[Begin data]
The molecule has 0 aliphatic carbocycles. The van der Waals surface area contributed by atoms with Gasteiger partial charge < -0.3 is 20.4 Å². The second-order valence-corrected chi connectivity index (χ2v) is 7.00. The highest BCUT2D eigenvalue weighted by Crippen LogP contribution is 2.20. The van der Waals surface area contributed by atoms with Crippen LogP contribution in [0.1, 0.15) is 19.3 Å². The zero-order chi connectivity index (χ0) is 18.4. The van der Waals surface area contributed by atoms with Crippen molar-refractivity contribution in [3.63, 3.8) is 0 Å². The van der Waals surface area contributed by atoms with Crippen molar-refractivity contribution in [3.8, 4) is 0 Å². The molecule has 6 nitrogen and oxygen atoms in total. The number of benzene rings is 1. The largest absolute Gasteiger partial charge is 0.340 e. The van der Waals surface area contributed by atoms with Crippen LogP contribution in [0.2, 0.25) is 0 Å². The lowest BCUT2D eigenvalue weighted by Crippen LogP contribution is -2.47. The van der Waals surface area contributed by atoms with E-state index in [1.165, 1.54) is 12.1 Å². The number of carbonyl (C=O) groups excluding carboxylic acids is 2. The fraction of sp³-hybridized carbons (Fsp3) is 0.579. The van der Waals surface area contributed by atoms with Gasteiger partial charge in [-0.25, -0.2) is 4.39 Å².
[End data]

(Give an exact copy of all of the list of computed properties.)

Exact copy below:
The molecule has 0 aliphatic carbocycles. The van der Waals surface area contributed by atoms with Gasteiger partial charge < -0.3 is 20.4 Å². The second-order valence-corrected chi connectivity index (χ2v) is 7.00. The highest BCUT2D eigenvalue weighted by Crippen LogP contribution is 2.20. The van der Waals surface area contributed by atoms with Crippen LogP contribution in [0.1, 0.15) is 19.3 Å². The zero-order chi connectivity index (χ0) is 18.4. The van der Waals surface area contributed by atoms with Crippen molar-refractivity contribution in [3.63, 3.8) is 0 Å². The van der Waals surface area contributed by atoms with Crippen molar-refractivity contribution in [3.8, 4) is 0 Å². The molecule has 6 nitrogen and oxygen atoms in total. The number of benzene rings is 1. The largest absolute Gasteiger partial charge is 0.340 e. The van der Waals surface area contributed by atoms with Crippen LogP contribution in [0.2, 0.25) is 0 Å². The lowest BCUT2D eigenvalue weighted by Crippen LogP contribution is -2.47. The van der Waals surface area contributed by atoms with E-state index in [1.165, 1.54) is 12.1 Å². The number of carbonyl (C=O) groups excluding carboxylic acids is 2. The fraction of sp³-hybridized carbons (Fsp3) is 0.579. The van der Waals surface area contributed by atoms with Gasteiger partial charge in [-0.25, -0.2) is 4.39 Å².